found or otherwise these executives will go somewhere where they will earn higher rewards. It is often said that the reason why so many professional people leave these shores today, why the brain drain exists, has nothing to do with monetary rewards but with conditions of work. What really induces them to leave is that it is considered anti-social in Britain at present to earn a high salary, no matter how expert or unique one's contribution. The reason why people are leaving in such numbers may not be because of the high material rewards offered elsewhere, although that is bound to be partly the reason, but because their skills are at least recognised in other countries. The Government must recognise that, whatever they may wish to happen in Britain— however many self-denying ordinances they may issue—the fact is that the rewards for those who possess skill and enterprise are increasing all the time, not least in the Communist countries.

All that Her Majesty's Government Government have succeeded in creating in Britain so far is a little Lilliput cast away from the main stream of events. They do not seem to realise that this situation can only rapidly get worse with the advance of science, electronics and automation. It is the same state of mind which turns its face away from the idea of higher rewards for executives, which refuses to acknowledge that there is overmanning in industry, which refuses to introduce competition in industry, which refused to recognise that there is anything wrong with the trade unions and which combines to take a posture in international affairs worthy of the United States or the Soviet Union and a posture on internal affairs worthy of Iceland.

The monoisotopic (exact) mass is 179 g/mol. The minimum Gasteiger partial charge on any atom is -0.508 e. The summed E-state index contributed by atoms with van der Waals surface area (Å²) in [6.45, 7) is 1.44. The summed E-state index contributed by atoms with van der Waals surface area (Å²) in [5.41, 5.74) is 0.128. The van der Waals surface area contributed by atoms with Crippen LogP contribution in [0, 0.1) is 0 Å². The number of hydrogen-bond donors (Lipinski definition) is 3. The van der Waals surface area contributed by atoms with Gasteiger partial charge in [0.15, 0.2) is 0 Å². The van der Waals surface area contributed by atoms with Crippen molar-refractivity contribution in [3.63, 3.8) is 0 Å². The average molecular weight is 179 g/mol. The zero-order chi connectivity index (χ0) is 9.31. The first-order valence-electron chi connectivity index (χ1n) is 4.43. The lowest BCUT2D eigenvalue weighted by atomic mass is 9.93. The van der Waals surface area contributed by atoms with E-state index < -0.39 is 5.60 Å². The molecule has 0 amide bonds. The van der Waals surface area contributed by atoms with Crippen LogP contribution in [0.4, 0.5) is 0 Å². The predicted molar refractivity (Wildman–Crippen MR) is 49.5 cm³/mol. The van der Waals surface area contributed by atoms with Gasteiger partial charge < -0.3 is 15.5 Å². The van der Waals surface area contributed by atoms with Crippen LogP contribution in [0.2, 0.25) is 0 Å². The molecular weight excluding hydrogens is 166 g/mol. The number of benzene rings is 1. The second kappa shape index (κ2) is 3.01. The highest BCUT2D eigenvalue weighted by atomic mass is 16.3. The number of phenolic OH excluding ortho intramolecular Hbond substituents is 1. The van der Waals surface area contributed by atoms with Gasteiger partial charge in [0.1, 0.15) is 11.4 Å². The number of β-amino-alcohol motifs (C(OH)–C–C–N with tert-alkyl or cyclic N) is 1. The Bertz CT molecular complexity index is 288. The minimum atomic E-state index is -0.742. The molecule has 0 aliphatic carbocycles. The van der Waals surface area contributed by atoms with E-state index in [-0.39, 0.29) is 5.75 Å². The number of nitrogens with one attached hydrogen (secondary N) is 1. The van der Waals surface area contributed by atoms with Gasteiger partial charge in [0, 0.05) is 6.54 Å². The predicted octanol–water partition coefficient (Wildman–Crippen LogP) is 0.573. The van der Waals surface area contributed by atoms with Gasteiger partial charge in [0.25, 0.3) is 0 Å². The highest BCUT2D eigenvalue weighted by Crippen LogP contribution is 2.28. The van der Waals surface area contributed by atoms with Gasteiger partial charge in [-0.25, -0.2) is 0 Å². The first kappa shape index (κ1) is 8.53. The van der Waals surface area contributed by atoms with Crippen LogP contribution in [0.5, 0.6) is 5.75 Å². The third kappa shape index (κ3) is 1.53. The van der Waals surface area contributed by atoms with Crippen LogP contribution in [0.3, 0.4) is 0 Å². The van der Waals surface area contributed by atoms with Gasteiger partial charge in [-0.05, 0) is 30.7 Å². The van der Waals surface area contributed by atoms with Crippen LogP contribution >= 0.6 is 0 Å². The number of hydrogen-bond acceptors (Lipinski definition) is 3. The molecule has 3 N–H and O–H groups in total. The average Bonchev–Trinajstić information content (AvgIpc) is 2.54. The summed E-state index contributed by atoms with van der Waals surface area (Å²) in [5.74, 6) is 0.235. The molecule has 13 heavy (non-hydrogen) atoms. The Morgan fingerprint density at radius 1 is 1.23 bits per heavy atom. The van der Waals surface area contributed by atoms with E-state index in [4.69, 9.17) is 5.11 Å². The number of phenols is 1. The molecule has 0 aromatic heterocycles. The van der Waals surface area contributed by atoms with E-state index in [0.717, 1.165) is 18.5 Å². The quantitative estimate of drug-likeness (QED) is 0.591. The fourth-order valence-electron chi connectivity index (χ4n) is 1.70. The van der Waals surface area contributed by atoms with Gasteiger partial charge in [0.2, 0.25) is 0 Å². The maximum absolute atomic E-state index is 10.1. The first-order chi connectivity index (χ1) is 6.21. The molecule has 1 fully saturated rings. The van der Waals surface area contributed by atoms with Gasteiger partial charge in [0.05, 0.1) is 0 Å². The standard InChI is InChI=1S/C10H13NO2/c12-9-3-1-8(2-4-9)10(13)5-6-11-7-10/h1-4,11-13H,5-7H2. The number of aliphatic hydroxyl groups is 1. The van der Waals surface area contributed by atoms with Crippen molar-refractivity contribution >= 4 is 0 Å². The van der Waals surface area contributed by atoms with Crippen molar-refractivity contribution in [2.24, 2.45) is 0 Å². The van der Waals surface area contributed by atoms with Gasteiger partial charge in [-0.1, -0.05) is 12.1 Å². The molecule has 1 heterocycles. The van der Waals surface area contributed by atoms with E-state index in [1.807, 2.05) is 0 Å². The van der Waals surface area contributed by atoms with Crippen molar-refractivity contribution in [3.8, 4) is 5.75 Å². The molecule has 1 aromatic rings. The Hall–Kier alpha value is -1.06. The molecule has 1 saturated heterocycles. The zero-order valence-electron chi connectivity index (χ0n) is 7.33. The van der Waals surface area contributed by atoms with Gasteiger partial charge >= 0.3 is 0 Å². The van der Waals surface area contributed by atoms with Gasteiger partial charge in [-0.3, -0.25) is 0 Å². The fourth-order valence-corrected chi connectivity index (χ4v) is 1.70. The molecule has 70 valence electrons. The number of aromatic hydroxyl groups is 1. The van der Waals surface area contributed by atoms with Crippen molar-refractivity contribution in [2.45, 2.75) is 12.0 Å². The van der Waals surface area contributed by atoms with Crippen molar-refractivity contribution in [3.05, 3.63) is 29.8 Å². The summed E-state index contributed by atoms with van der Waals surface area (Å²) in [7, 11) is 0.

For these reasons, and in view of the cogent arguments adduced by my hon. Friends in support of the Amendment, I urge my hon. Friends to divide the Committee.

Question put, That the words proposed to be left out stand part of the Clause: —

The Committee divided: Ayes 188, Noes 106.

Division No. 32.] AYES [12.22 a.m
Allaun, Frank (Salford, E.) Atkins, Ronald (Preston, N.) Boardman H.
Alldritt, Walter Atkinson, Norman (Tottenham) Booth, Albert
Allen, Scholefield Baxter, William Braddock, Mrs. E. M.
Archer, Peter Bennett, James (G'gow, Bridgeton) Brown, Rt. Hn. George (Belper)
Armstrong, Ernest Bishop, E. S. Brown, Bob(N'c'tle-upon-Tyne,W)
Ashley, Jack Blackburn, F. Brown, R. W. (Shoreditch & F'bury)
Buchan, Norman Hilton, W. S. Newens, Stan
Buchanan, Richard (G'gow, Sp'burn) Hobden, Dennis (Brighton, K'town) Noel-Baker, Rt. Hn.Philip(Derby,S.)
Butler, Mrs. Joyce (Wood Green) Hooley, Frank Ogden, Eric